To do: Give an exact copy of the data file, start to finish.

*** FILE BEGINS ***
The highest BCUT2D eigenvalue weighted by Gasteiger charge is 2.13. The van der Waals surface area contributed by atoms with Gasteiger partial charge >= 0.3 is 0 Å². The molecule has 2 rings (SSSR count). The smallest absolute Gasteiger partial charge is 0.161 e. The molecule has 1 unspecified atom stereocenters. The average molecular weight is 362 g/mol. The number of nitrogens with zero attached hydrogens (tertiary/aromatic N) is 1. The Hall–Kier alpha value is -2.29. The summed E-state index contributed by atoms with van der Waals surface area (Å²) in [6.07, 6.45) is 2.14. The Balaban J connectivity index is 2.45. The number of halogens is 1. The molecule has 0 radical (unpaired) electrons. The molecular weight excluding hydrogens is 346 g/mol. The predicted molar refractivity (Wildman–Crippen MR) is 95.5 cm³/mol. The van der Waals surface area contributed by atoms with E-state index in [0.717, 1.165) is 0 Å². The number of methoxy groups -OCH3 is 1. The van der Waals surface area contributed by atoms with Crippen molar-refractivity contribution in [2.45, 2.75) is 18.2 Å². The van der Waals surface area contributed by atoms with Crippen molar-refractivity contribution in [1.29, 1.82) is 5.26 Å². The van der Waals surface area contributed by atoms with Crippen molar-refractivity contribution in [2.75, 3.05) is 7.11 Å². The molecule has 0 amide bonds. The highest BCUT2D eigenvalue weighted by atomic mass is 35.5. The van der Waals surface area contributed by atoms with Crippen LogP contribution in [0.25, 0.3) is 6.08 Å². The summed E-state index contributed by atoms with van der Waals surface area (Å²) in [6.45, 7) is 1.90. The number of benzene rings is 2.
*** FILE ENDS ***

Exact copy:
The highest BCUT2D eigenvalue weighted by Gasteiger charge is 2.13. The van der Waals surface area contributed by atoms with Gasteiger partial charge >= 0.3 is 0 Å². The molecule has 2 rings (SSSR count). The smallest absolute Gasteiger partial charge is 0.161 e. The molecule has 1 unspecified atom stereocenters. The average molecular weight is 362 g/mol. The number of nitrogens with zero attached hydrogens (tertiary/aromatic N) is 1. The Hall–Kier alpha value is -2.29. The summed E-state index contributed by atoms with van der Waals surface area (Å²) in [6.07, 6.45) is 2.14. The Balaban J connectivity index is 2.45. The number of halogens is 1. The molecule has 0 radical (unpaired) electrons. The molecular weight excluding hydrogens is 346 g/mol. The predicted molar refractivity (Wildman–Crippen MR) is 95.5 cm³/mol. The van der Waals surface area contributed by atoms with E-state index in [0.717, 1.165) is 0 Å². The number of methoxy groups -OCH3 is 1. The van der Waals surface area contributed by atoms with Crippen molar-refractivity contribution in [2.45, 2.75) is 18.2 Å². The van der Waals surface area contributed by atoms with Crippen molar-refractivity contribution in [1.29, 1.82) is 5.26 Å². The van der Waals surface area contributed by atoms with Crippen molar-refractivity contribution in [2.75, 3.05) is 7.11 Å². The molecule has 0 amide bonds. The highest BCUT2D eigenvalue weighted by atomic mass is 35.5. The van der Waals surface area contributed by atoms with Crippen LogP contribution in [0.25, 0.3) is 6.08 Å². The summed E-state index contributed by atoms with van der Waals surface area (Å²) in [6.45, 7) is 1.90. The number of benzene rings is 2.